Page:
“The only thing missing from the day, given the bizarre nature of the protest, was Woody Allen hiding in a bush with a camera. It was quite weird, the whole protest, completely unrelated to the land going back to Ngati Kahu,” Mr Jones says.

He says Dr Cullen kept a cool head during the fracas.


The earth may have shaken in Gisborne, but that won’t be stopping kapa haka teams shaking the stage there.

The high energy, high impact Super 12 Series will go ahead at the Gisborne Outdoor Theatre on December the 29th.

Organiser Willie Te Aho says there was some controversy when the competition for 12-member teams started, but it respects the tradition while taking it a step on.

“We just wanted to create a space where our people could think outside the box, keep the heart and the values of our culture together but express it differently, and that was back in 2000 when we held the first kapa haka super 12 festival, 12 people n the stage for 12 minutes, and you’ve got to demonstrate elements of our kapa haka culture,” he says.

Mr Te Aho says the Super 12 has become a place to test ideas which go into the 40-member culture group performances.


The call is out for volunteers to help make the third Parihaka International Peace Festival in Taranaki a success.

John Dix from the organising committee says the event being held early next month, is gaining popularity both here and overseas.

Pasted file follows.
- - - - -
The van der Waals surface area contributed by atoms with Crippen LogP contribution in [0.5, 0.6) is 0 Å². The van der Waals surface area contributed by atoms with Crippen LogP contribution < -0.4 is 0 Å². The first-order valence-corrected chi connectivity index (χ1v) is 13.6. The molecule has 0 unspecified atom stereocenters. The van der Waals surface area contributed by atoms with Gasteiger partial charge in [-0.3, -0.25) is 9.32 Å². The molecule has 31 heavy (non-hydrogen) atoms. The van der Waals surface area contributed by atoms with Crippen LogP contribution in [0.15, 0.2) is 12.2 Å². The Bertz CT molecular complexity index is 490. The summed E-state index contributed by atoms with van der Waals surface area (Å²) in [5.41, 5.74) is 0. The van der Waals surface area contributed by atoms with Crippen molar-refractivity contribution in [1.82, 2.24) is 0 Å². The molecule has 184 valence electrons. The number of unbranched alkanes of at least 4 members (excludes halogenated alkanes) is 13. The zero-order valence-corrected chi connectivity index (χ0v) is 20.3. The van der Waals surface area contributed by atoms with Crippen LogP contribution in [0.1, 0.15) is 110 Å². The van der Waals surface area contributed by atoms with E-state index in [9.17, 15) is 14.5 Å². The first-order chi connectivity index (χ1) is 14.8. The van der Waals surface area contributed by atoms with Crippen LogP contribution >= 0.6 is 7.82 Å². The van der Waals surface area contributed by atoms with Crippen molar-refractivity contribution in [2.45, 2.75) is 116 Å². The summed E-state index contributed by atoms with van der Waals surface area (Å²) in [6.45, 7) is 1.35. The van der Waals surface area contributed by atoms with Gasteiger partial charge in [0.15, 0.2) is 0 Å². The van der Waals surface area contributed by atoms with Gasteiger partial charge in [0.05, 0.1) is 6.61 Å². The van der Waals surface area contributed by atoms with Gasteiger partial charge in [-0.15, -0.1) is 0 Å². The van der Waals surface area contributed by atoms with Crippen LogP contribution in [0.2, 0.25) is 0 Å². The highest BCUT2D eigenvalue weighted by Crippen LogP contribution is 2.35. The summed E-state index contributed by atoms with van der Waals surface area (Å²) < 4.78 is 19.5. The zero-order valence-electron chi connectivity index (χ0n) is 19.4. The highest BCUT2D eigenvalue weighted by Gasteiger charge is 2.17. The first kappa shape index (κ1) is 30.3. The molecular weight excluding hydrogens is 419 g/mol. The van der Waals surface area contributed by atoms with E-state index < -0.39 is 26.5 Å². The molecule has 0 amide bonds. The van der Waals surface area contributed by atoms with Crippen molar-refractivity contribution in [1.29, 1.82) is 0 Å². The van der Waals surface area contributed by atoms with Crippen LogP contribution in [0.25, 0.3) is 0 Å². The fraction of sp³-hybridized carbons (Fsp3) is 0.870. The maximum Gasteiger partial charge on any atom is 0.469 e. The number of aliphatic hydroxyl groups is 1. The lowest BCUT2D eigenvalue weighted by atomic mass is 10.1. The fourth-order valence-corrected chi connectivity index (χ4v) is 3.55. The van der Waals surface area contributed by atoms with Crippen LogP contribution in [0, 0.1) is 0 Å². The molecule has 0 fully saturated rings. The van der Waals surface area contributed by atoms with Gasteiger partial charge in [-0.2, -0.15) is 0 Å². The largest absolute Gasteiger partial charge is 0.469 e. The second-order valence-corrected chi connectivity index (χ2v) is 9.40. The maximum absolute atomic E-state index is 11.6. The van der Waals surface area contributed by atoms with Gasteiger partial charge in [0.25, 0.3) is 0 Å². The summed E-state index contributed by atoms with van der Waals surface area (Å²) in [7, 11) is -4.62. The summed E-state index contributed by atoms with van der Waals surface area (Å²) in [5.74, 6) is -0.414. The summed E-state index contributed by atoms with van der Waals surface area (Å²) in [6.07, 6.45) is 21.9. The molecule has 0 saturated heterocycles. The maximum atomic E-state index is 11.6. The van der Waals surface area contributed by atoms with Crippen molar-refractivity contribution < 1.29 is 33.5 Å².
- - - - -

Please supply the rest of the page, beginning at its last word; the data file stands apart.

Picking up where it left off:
He says people are keen to hear bands like Katchafire and Moana and the Tribe, but also the lineup of international speakers who acknowledge the history of passive resistance at Parihaka.

Mr Dix says it was volunteers who made the inaugural festival two years ago possible, and their input will be vital again this year.

“When word got out that we were struggling a little bit, people came from all over, from North Auckland, from the East Coast, just turned up and said what can we do. And to a degree we do rely on volunteers. Any large event does. You can ask the guys in Cornerstone Roots with Soundsplash. Every large event needs volunteers to get through it, and Parihaka perhaps more than most,” he says.


The festive season presents challenges for many men not long out of prison.

Kim Workman, the head of Prison Fellowship, says a majority of inmates have drug and alcohol problems.

Those released close to the festive season often find little support for their efforts to get a control on their addictions.

“One of the difficulties is some of these guys do clean their act up and they come back into a family where drugs and alcohol are prevalent and so sometimes they are forced to look elsewhere for support and that’s a struggle,” Mr Workman says.


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Anonymous Anonymous said...

Your article is one sided; perhaps you should do some proper research. Why don't you talk to other people rather than Ella Henry, Pita Pangari and Shane Jones who are all pro-government.

3:21 PM